It seems that Virtue has, of late,
Not seven deadly sins but eight
To vanquish and eliminate
To drink of Heaven’s nectar;
The most pernicious on the list,
Our leaders fervently insist,
Is one most moralists had missed –
The evil Public Sector!
Yet none, more wickedly than this,
Drags Virtue to the great abyss,
And poisons with its Vampire kiss,
Our economic vitals;
Nor prompts the Righteous and the Wise
To exorcise the Evil Eyes,
With fervent cries of ‘Privatise’
To bolster their requitals.
Bertie Ramsbottom 1985
In ‘Markets and the Wrath of God‘ (Feb 2017) I made the cardinal error of wondering whether the West’s long series of money / market / economic disasters – such as the still-reverberating 2007/8 financial meltdown – might have their roots in what wiser commentators, like Michael Sandel and David Marquand, had noted as the inexorable erosion of our so-called ‘market economies’ into all-through ‘market societies’?
This is the point where ‘market values’ have crowded out most ‘non-market’ values (in health, education, shelter, opportunity, equality, et al) so that the relationships critical to a well-functioning society are allowed to wither; everything has a price tag, of course, by which it’s assumed ‘value’ is best determined.
So it would suggest a mind-boggling insensitivity to the realities of the Brexit, austerity, health-care, inequality, housing, homelessness and other horrors she and her government have visited on us in the UK, that she should have chosen this moment for a eulogistic paean of praise for her version of the FREE MARKET… “the greatest agent of collective human progress ever created”! Public Service cuts, especially in schools and health service investments, were a festering presence in her recently botched election campaign; but it is undoubtedly the inescapable return to public ownership and control of pivotal, low-performing activities such as energy, rail, water and the disintegrating Royal Mail – for which voters now hope – which most spooks the devotees of Mrs May’s Theocracy of the Free-Market . For Public Ownership and Enterprise were, from the start, the carefully scripted Satans of the original Margaret Thatcher morality play-script to which she aspires.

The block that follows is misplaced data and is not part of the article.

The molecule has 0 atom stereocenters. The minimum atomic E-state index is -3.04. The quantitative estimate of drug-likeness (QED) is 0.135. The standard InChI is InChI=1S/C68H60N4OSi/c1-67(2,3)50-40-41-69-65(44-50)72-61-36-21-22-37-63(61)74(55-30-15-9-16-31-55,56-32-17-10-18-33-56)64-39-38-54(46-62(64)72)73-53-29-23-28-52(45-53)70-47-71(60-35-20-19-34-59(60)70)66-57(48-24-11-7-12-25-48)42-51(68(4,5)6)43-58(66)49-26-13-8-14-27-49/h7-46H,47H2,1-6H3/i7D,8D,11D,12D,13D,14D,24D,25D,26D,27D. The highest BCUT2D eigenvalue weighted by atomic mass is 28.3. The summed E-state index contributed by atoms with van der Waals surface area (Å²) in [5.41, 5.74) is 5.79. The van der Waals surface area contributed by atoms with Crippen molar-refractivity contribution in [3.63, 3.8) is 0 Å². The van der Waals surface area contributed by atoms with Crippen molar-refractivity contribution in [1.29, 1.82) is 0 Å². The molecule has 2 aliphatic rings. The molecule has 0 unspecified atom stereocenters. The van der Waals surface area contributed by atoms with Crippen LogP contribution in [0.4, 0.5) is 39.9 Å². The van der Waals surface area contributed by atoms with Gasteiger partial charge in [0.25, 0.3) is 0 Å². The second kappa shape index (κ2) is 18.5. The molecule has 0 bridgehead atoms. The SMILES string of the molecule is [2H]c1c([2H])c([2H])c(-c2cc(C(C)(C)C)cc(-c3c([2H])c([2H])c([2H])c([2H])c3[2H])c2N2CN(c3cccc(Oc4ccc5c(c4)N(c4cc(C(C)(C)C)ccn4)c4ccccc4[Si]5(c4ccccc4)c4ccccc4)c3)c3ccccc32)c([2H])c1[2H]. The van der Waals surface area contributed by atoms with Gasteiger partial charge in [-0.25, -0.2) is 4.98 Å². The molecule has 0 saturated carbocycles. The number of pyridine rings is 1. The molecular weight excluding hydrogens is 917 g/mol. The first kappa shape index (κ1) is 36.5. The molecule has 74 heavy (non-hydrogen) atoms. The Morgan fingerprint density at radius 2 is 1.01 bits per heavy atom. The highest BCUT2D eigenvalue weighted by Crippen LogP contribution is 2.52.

Such fervent, self-fulfilling views,
Of heads they win and tails we lose,
Were calculated to confuse
The morally deficient;
Who, in their innocence, request
Why can’t we Public keep the best
And hand the Market all the rest,
To make them more efficient?
Yet gods, the Market Priesthood says,
Move thus in their mysterious ways,
And privatising that which pays
Is in the Holy Verses;
While that which must run at a loss
The Central Office omphalos
Decrees its devotees should toss
To the public purses.
The hyperbole of the May thesis of the Free Market “as the greatest agent of collective human progress ever invented” comes, of course, heavily circumscribed with the need for appropriate regulation…
“In essence, it is very simple” (the May sermon to the Bank of England continued)… “It consists of an open market place, in which everyone is free to participate, regulated under the rule of law, with personal freedoms, equality and human rights democratically guaranteed, and an accountable government, progressively taxing the economic activity which the market generates, to fund high-quality public services which are freely available to all citizens, according to need…”
Outside the cloistered calm of the Bank’s precincts is a preponderance of UK citizens who might find it difficult to recognise much of the facile May identikit of their current society, – perhaps including some puzzlement about participation, equality, guaranteed rights, progressive taxation, high quality freely available public services etc, etc…
In fact, of course, the false promise comes directly from the wider, pan-global bible of the neo-liberal fundamentalist creed which supposedly supplies the western, predominantly US, model by which ‘liberalising’ industrial capitalism was to evangelise its credo to the wider world.
In this context, the Mrs May ‘magic of the Free Market’ message seems sadly gauche and mis-timed. In their recent book ‘The Fourth Revolution’, two well-known editors of the free-market Economist magazine (John Micklethwait and Adrian Wooldridge) joined wiser commentators agreeing “So far, the 21st Century has been a rotten one for the western model” – a significant volte-face for such long-term enthusiasts for the unfettered market.
The formidable commentator Pankaj Mishra suggests that the evidence now points to the century-old assumptions of the eventual world-wide adoption of the Western style free-market route to statehood are disintegrating.
Has the May market epiphany come sadly too late for her canonisation?
And so, to meet the Holy Writ,
We saw the branch on which we sit,
Or amputate the better bits
With sacrificial axes;
Fulfilling, as the priest intones,
The message written in the stones –
That all the public ever owns
Are burdens on the taxes.
From ‘Public Privateers’
Ralph Windle / Bertie Ramsbottom 1985